“But don’t the kids just keep hacking away at a concept until, finally, they nail it once, forget it, and move on.”
I vary the structure of the problems to the extent that this is really, really rare. (Students who pass concepts tend to pass them again on subsequent assessments.) But now, if a student misses a problem in our one-on-one remediation, I send home two problems for practice. (Putting their nightly total at three!)
Assigning One Homework Problem Per Night
I already wrote up my motivations for this one. Just an update, then, that it’s really, really easy for me check for understanding, to have a quick conversation about a problem that a student gave 100% of her attention, when there’s only one problem. I like this.
As I pass back assessments, I make a big deal about students who pulled down one or more perfect scores. (“Jessica, three out of three! Bringing the hammer down on Algebra!”) It’s a challenge slipping tests to kids who didn’t get anything right without embarrassing them (though really, really possible) but you should see those kids light up like Christmas trees when they start pulling down perfect scores.
I track the percent of my students proficient or advanced on a given concept in each class and publicize it weekly.
Competition isn’t exactly the bedrock of great instruction, I realize, but it ain’t bad landscaping. Students talk each other up, encourage each other to do better, to come in on their own time, all without incriminating anybody. It’s pretty awesome.
I also heaved a sigh last week and told them that, yes, what your older classmates have told you is true: I have a secret past as a rapper and, yes, there is a music video and, yes, I will show it to you but only if we rise to 80% proficiency on each concept by semester’s end.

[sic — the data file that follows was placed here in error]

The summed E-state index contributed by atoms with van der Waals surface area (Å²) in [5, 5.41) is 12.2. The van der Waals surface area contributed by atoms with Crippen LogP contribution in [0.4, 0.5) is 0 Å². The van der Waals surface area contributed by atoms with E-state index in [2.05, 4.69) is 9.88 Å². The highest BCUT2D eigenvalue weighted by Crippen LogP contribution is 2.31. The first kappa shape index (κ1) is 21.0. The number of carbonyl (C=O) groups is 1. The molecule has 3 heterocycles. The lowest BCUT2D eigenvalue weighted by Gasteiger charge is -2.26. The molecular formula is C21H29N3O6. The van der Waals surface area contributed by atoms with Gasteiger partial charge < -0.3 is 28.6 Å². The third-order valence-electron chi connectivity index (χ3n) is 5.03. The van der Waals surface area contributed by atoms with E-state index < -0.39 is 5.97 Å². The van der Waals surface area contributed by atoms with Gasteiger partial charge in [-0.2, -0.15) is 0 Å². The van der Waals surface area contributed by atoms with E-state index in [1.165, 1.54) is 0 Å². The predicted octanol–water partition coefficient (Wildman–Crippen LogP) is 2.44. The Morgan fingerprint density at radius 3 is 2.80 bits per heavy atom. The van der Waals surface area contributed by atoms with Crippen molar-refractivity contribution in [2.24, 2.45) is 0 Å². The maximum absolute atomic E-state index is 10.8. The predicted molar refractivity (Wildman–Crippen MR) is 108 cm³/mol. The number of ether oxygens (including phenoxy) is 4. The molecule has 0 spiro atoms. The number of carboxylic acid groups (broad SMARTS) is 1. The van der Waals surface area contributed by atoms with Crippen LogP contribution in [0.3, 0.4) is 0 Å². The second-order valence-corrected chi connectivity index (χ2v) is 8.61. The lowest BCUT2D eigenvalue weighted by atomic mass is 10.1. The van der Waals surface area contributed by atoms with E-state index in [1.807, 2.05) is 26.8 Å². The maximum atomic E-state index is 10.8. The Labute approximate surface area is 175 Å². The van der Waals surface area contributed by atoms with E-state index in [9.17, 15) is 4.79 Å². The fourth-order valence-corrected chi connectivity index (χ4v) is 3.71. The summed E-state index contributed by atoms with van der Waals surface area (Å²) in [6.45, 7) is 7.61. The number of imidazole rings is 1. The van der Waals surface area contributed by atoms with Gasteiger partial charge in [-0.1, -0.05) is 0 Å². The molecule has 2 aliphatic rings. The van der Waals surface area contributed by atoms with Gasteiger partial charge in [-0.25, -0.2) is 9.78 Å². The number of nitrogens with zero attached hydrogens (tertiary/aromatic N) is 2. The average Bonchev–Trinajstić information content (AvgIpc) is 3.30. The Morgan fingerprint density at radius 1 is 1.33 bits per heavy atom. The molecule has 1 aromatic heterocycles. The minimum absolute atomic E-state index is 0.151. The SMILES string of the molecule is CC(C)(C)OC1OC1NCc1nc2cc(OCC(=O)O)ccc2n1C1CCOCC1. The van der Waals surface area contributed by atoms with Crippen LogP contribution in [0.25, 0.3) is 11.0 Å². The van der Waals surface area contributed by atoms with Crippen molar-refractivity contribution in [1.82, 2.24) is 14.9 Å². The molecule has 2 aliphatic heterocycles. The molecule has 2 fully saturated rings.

Commence ambivalence, enthusiasm, depending.
Building The Data Wall
I update those data weekly on a wall chart, which looks kinda cute and colorful. Kids crowd around it after each update, comparing classes and scores.
This process was originally time-consuming and annoying, counting up the perfect scores for each concept for each class, calculating the averages, then making colored Post-Its, but I invested an extra hour last week into some conditional formatting and Boolean logic in Excel. Now I just paste the assessment scores in from my grading program and hand a color print-out to my TA, who makes the Post-Its.
Outsourced! Just 54 hours away from a 4-hour work week!
Observing Other Classes
I wrote about this briefly last week and I’ll only add that if (heaven forbid) I ran my own school I would do everything I could to fund a regular release day (every two months, lets say) for individual departments to migrate between classrooms, learning and leaving feedback. This has been some of the best professional development of my career.
Sitting On The Site Council
My staff elected me to our site council. It helped, somewhat, that I ran unopposed. (“What? No takers? Hey, why’s everybody grinning?”) I’m looking for a challenge, for a different, broader view of how education works in this system we’ve set up. Jury’s still out on this one.
I signaled interest in participating in a grant-writing team, of which I am now the leader and sole member. (Kind of a trend here.) This has been a good opportunity for me to reach out to my faculty, across
party lines content areas.
I resolved at the end of last year to attend more conferences. This has been a mixed-to-negative experience so far but I’m looking to bring my average up with the dependable CMC-North conference in December and I’m trying to formulate a pitch for district funds to attend EduCon 2.1 next January. Not sure, exactly, how I’ll sell that one.